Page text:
So, I love the background.  It looks like an acid trip.  :P  The backgrounds used for Elements card art tends to be pretty abstract, so I see no reason to worry about having any kind of scene or anything going on.  I also like where you're headed with your creature, but unfortunately the bevel function makes him pretty flat.  If this was your intention, that's not a problem -- but personally, I think the image could be a lot more interesting if the creature had a bit more depth.  Using the same technique that you used to draw the facial features, you can add highlights and shadows to the creature yourself.  This will make him more interesting to look at, and more believable as a creature.  It's up to you to decide, as you work on the shading: is he lumpy, goopy, gaseous, shiny, furry, etc?  Simply adding highlights and shadows to an object have the ability to translate these types of characteristics to your audience.

Anyway, I know you specifically said that you didn't use the brush much, because you're just getting used to the tools and such -- and that's perfectly fine!  This is a really casual lesson, vrt and I won't be getting too deep into feedback or anything for this lesson, but I did want to mention how even a few simple highlights and shadows can work wonders for translating textures and shapes.  C:

--

ArtCrusade - I have to say, I love the furry texture of your creature!  Sadly, the texture seems to get lost a bit when you add such a dark background...  I'm going to agree with TimerClock here, and say that I think solid black may not be a wise choice for the darker parts of the cave.  Maybe a really dark blue-grey, instead?  I do like your concept, though!  And you have quite a lot of really nice textures going on, here.  It looks like you've really put a lot of effort into this.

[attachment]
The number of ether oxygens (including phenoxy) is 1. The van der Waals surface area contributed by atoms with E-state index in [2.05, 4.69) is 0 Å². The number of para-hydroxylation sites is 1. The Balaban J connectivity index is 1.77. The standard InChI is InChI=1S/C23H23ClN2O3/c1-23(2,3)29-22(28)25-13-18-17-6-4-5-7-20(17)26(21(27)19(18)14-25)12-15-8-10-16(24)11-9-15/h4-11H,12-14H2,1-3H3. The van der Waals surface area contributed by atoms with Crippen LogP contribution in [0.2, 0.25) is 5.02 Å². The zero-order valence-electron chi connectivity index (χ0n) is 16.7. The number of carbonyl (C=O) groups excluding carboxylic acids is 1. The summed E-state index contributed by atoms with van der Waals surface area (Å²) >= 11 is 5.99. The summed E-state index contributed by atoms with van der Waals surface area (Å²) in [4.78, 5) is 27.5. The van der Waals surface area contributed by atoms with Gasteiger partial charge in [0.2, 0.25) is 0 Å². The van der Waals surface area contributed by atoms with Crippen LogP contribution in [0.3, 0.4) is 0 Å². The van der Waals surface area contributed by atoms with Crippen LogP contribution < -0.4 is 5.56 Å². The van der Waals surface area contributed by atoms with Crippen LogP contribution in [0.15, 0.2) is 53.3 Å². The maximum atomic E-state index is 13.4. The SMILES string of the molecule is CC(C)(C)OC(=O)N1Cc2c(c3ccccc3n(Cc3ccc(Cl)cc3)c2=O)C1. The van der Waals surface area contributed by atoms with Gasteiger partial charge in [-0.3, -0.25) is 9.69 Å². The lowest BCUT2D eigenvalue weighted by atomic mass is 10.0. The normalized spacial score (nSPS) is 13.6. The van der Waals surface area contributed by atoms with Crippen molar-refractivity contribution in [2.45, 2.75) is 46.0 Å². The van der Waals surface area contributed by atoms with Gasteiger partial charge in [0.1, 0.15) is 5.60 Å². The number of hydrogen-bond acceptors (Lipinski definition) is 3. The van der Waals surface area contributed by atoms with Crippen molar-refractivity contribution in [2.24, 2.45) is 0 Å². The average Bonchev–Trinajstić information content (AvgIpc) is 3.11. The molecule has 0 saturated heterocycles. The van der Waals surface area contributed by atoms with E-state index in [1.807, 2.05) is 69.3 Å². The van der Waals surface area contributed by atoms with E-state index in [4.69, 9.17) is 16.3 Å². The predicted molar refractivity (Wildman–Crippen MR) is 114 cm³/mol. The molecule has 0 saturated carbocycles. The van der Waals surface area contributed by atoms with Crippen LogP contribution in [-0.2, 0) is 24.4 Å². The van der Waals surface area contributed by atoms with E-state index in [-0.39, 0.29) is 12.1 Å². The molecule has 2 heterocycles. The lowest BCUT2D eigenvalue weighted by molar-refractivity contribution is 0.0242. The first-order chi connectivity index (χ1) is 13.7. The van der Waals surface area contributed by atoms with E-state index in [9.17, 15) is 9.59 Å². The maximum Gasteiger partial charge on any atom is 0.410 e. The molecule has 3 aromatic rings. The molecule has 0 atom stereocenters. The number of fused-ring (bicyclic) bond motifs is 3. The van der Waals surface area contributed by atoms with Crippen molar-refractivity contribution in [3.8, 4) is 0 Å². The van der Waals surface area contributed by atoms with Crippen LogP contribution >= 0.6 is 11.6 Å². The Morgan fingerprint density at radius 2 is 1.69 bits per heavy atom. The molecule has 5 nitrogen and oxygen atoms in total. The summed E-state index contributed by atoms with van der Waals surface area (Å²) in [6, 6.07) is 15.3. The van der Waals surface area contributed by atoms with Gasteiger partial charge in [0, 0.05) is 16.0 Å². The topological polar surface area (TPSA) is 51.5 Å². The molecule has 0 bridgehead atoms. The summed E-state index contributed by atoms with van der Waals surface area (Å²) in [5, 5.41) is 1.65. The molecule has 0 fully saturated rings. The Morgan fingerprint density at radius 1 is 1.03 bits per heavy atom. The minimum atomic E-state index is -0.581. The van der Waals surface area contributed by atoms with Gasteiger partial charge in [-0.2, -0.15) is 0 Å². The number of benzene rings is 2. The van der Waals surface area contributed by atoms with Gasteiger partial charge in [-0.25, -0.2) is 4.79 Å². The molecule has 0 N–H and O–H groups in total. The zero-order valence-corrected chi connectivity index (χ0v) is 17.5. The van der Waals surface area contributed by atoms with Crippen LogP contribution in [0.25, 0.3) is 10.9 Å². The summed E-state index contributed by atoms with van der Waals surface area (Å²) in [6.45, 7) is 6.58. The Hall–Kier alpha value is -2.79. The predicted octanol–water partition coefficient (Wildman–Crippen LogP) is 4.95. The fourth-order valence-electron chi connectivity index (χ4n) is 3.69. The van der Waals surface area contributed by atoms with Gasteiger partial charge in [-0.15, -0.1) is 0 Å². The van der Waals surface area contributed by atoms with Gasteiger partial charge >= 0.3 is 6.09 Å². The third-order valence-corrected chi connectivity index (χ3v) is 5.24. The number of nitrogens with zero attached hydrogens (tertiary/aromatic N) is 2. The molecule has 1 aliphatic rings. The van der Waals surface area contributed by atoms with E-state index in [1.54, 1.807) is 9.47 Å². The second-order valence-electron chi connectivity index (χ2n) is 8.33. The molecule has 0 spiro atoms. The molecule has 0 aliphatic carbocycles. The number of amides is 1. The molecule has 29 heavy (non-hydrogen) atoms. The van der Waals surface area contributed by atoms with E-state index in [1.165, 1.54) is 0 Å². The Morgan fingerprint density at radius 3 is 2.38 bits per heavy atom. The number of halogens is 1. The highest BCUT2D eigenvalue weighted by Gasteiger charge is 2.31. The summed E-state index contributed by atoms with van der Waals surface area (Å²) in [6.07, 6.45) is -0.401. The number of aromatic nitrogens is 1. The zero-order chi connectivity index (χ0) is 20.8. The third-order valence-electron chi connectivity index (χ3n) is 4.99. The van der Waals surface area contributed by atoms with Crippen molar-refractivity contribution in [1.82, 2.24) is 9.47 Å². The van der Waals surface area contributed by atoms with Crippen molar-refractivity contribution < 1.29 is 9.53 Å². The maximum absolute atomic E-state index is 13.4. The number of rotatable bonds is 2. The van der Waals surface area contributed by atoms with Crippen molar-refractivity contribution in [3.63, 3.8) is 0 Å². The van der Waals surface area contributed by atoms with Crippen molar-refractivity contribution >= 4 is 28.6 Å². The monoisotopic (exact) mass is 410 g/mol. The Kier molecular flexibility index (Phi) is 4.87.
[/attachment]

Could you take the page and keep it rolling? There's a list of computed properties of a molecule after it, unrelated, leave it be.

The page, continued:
One little thing I wanted to point out, is that the texture of the rocks in the background sort of compete for the attention of the main figure.  This is problematic, as you really want your creature to be the main focus of the artwork, for this purpose.  One thing that would really help, might be to up the contrast on the creature (brighter highlights, deeper shadows) and lower the brightness of the highlights on the rocks in the background.

May I ask what program you're using, right now?  (:

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Re: Lesson 1: An Introduction http://elementscommunity.org/forum/index.php?topic=17021.msg222408#msg222408
« Reply #34 on: December 11, 2010, 10:52:24 pm »
Thanks for the advice, Timer and Pepo, I'll be happy to follow it ;)

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Re: Lesson 1: An Introduction http://elementscommunity.org/forum/index.php?topic=17021.msg222448#msg222448
« Reply #35 on: December 11, 2010, 11:29:53 pm »
It has been a day of false starts, frustrations, and mistakes as I figure all this stuff out. I also just realized I drew the darn thing in landscape which isn't very useful for a card. Sigh. My hand is cramping, so I will leave it at this sketch for today.

Basic idea: Changeling as a mass of black goo shifting into a skull masked thing holding a crappy version of the vampiric dagger. The new shape is still only half formed in the image and rising from the goo. I shall spend tomorrow figuring out how to paint it halfway decent and post again.

Why I am doing this: I need something creative to do. I had been making things for the competitions, but have wanted to pick up drawing again. An art class is a great way to keep myself from getting lazy and the feedback/suggestions would help me improve. I have done some art with charcoal drawing, but not really all that much. Zero with digital, so this is all new to me.


Edit: Now that I look at it again, I think it needs a chin.

 

anything
blarg: